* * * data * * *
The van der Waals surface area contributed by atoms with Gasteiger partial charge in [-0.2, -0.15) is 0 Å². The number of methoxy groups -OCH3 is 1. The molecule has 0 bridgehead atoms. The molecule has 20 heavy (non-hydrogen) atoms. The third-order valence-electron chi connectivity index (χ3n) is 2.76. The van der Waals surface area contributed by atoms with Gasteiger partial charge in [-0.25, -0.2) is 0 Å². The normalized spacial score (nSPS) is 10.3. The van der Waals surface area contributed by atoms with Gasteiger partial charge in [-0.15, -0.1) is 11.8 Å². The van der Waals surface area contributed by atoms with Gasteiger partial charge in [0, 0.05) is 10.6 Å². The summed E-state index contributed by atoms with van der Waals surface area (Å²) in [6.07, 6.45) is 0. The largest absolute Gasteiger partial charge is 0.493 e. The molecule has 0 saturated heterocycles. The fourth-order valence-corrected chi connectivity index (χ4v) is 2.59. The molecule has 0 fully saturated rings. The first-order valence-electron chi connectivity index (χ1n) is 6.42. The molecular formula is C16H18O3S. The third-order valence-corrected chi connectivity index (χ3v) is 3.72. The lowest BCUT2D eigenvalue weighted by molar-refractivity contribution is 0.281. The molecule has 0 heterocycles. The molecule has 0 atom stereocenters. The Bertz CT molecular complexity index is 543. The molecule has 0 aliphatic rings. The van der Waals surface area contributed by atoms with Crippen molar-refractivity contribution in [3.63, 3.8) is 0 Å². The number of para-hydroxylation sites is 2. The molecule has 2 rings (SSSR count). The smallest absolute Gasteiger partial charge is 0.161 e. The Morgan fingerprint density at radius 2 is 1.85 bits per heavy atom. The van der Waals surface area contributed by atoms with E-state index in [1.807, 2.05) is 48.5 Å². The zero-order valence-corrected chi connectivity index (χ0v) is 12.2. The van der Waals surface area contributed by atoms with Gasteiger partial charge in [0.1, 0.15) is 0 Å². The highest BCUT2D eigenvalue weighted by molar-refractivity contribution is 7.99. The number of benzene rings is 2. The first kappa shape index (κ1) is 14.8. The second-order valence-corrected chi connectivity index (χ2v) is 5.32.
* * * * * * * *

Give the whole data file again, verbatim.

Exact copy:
The van der Waals surface area contributed by atoms with Gasteiger partial charge in [-0.2, -0.15) is 0 Å². The number of methoxy groups -OCH3 is 1. The molecule has 0 bridgehead atoms. The molecule has 20 heavy (non-hydrogen) atoms. The third-order valence-electron chi connectivity index (χ3n) is 2.76. The van der Waals surface area contributed by atoms with Gasteiger partial charge in [-0.25, -0.2) is 0 Å². The normalized spacial score (nSPS) is 10.3. The van der Waals surface area contributed by atoms with Gasteiger partial charge in [-0.15, -0.1) is 11.8 Å². The van der Waals surface area contributed by atoms with Gasteiger partial charge in [0, 0.05) is 10.6 Å². The summed E-state index contributed by atoms with van der Waals surface area (Å²) in [6.07, 6.45) is 0. The largest absolute Gasteiger partial charge is 0.493 e. The molecule has 0 saturated heterocycles. The fourth-order valence-corrected chi connectivity index (χ4v) is 2.59. The molecule has 0 fully saturated rings. The first-order valence-electron chi connectivity index (χ1n) is 6.42. The molecular formula is C16H18O3S. The third-order valence-corrected chi connectivity index (χ3v) is 3.72. The lowest BCUT2D eigenvalue weighted by molar-refractivity contribution is 0.281. The molecule has 0 heterocycles. The molecule has 0 atom stereocenters. The Bertz CT molecular complexity index is 543. The molecule has 0 aliphatic rings. The van der Waals surface area contributed by atoms with Crippen molar-refractivity contribution in [3.63, 3.8) is 0 Å². The number of para-hydroxylation sites is 2. The molecule has 2 rings (SSSR count). The smallest absolute Gasteiger partial charge is 0.161 e. The Morgan fingerprint density at radius 2 is 1.85 bits per heavy atom. The van der Waals surface area contributed by atoms with E-state index in [1.807, 2.05) is 48.5 Å². The zero-order valence-corrected chi connectivity index (χ0v) is 12.2. The van der Waals surface area contributed by atoms with Gasteiger partial charge in [0.1, 0.15) is 0 Å². The highest BCUT2D eigenvalue weighted by molar-refractivity contribution is 7.99. The number of benzene rings is 2. The first kappa shape index (κ1) is 14.8. The second-order valence-corrected chi connectivity index (χ2v) is 5.32.